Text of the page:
By: Yi-Chin Lan

 

1.Value your child’s questions.

 

“Mommy/Daddy, why is the moon following us?” With this question, a child lets us know she is thinking about how the world works. We can respond in ways that encourage her scientific thinking. Think of how you might respond. Do you think it’s adorable? (It is! But the question also shows your child is thinking!) What can you do if you don’t know the answer? (Don't worry. Your child just might want to share something that intrigues her.) Enjoy discussing the questions your child asks. Encourage her to share her perspective and observations.

 

2. Explore and find the answers together.

 

You don’t have to be your child's encyclopedia and quickly try to answer all your child’s questions. Responding with “What do you think?” or “I don’t know but we can find out together” can stimulate more thought and additional questions. Explore and find the answers together.

 

3. Give children time and space to explore.

 

Children learn science through trial and error. They need time to experiment, try things out, and think on their own. Wait before jumping in with "correct" answers. Give your child the time and space to explore and discover on her own.

 

4. Accept that explorations are often messy.

 

Whether it’s outdoor exploration with mud and sticks or indoors with water, children are likely to get dirty when they explore materials. Dress children in old clothing and tell them it’s ok to get dirty.

 

5. Learn from mistakes together.

 

If an experiment goes wrong, take advantage and investigate with your child to see what went wrong. A mistake can lead to all kinds of possibilities and it provides opportunities for you and your child to refine your ideas, understanding, and hypotheses.

 

6.  Invite curiosity.

 

Science learning begins with curiosity. Observations and questions can create a climate of discovery – key to scientific learning. Children can learn a lot about science even at bath time. Let your child ask her own questions but you can also stimulate curiosity. For instance, when seeing a rubber duck float in the water, invite him to think by saying, “I wonder if the soap will also float?" See what questions she asks and what experiments she tries.

 

7. Support further exploration.

 

Intentional adult interactions with children can extend their learning. When the moment is right – maybe when she’s done exploring on her own, offer a suggestion to extend her exploration. Guide your child by asking questions like, “What might happen if we try this?”

Share some things you find while exploring, - a beautiful striped rock, for example. This lets your child know there is always something worthy of our attention and investigation.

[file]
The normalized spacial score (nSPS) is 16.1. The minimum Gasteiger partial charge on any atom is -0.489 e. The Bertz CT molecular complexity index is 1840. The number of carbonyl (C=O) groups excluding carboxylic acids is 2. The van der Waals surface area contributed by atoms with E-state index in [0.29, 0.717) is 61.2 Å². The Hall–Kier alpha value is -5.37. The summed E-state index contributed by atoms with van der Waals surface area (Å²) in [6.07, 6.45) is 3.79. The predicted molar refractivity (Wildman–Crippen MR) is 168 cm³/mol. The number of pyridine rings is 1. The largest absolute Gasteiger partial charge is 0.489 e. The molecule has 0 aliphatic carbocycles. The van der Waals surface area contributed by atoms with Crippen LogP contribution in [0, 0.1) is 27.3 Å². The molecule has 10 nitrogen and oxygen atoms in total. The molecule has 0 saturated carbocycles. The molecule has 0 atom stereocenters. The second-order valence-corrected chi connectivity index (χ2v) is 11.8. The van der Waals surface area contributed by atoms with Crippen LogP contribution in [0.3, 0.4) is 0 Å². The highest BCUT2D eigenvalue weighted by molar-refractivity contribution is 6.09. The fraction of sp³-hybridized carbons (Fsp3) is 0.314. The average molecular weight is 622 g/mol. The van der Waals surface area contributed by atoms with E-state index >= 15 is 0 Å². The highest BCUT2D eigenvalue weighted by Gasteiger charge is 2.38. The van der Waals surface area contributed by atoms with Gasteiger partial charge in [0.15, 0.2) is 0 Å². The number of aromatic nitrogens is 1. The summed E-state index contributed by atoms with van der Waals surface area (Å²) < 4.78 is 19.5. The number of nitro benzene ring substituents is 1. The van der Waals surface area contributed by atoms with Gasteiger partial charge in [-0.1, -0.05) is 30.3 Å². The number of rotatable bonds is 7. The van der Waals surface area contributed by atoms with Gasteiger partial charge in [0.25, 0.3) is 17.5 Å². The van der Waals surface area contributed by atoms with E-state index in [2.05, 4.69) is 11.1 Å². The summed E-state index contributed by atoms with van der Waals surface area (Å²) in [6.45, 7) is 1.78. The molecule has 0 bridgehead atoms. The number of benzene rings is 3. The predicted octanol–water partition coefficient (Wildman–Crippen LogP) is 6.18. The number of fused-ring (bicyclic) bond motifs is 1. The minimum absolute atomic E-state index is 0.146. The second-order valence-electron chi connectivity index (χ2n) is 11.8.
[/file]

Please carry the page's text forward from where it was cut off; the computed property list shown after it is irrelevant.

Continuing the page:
8. Encourage children to record their observations.

 

Writing, drawing, or taking photographs are all ways to record observations - an important scientific skill. Such records allow children to keep track of what they saw, heard, questioned, or discovered. When you notice your child is interested in something (like the moon, leaves changing on the trees, or the growth of a plant) you can suggest ways for them to record what they have observed. “Do you want to draw that?” or “Do you want to take photos?” or “Do you want me to help you write down what you noticed?”

 

9. Make good use of your electronic devices.

 

Take pictures of a stunning butterfly, record frog sounds, use a website or app to learn more about a specific phenomenon or creature.

 

10. Use items you have at home to experiment and explore

You don't need to spend money buying science supplies. Here are some science questions your child can consider using materials you might have at home.

 

Question #1: How does water move up a plant’s stem?

 

What You Need: celery, water, food coloring.

Directions: Put a celery stalk or carnation stem in water that has some food coloring in it.

Science principle: Children can see how the colored water travels up the stalk or stem and might notice how a specific part of the celery stalk (called the xylem) draws the water up from the roots just like a straw.

 

Question #2: How does changing the angle of a block impact the speed of a ball?

 

What you need: Rubber ball, small toy cars, and long block or plank

Directions: Experiment how fast or slow the ball or car travels down a plank as you adjust its angle. You can do this by changing the height of the plank and testing the speed of the ball.

Science Principle: Children can see that items will roll at different speeds depending on the angle of the block. Try different kinds of items - a tennis ball, a super ball, small cars for example, to explore whether the size, weight, or material impacts the rolling speed.

 

Question #3: What will sink and what will float?

 

What you need: Objects you can put in the water (e.g., rubber toys, corks, coins, keys, rocks) and a plastic bucket or large bowl

Directions: Invite your child to put a few objects in the water and see what happens. Then, discuss the concept of “floating” and “sinking”. Ask, "Do you think this one will sink or float? What makes you think that?"

Science principle: Children can explore how size, weight, or other properties of an object determine if it sinks or floats and how quickly it sinks to the bottom or rises to the top.

 

 


 

About the Author: Yi-Chin Lan received her PhD in curriculum and instruction from the University of Texas at Austin. She is currently working as a postdoctoral research fellow at National Taiwan Normal University. Her research interests include parental involvement in children’s science learning, pre-service and in-service teachers’ beliefs about science teaching, out-of-school science learning, etc. She can be reached at lollipop0913@gmail.com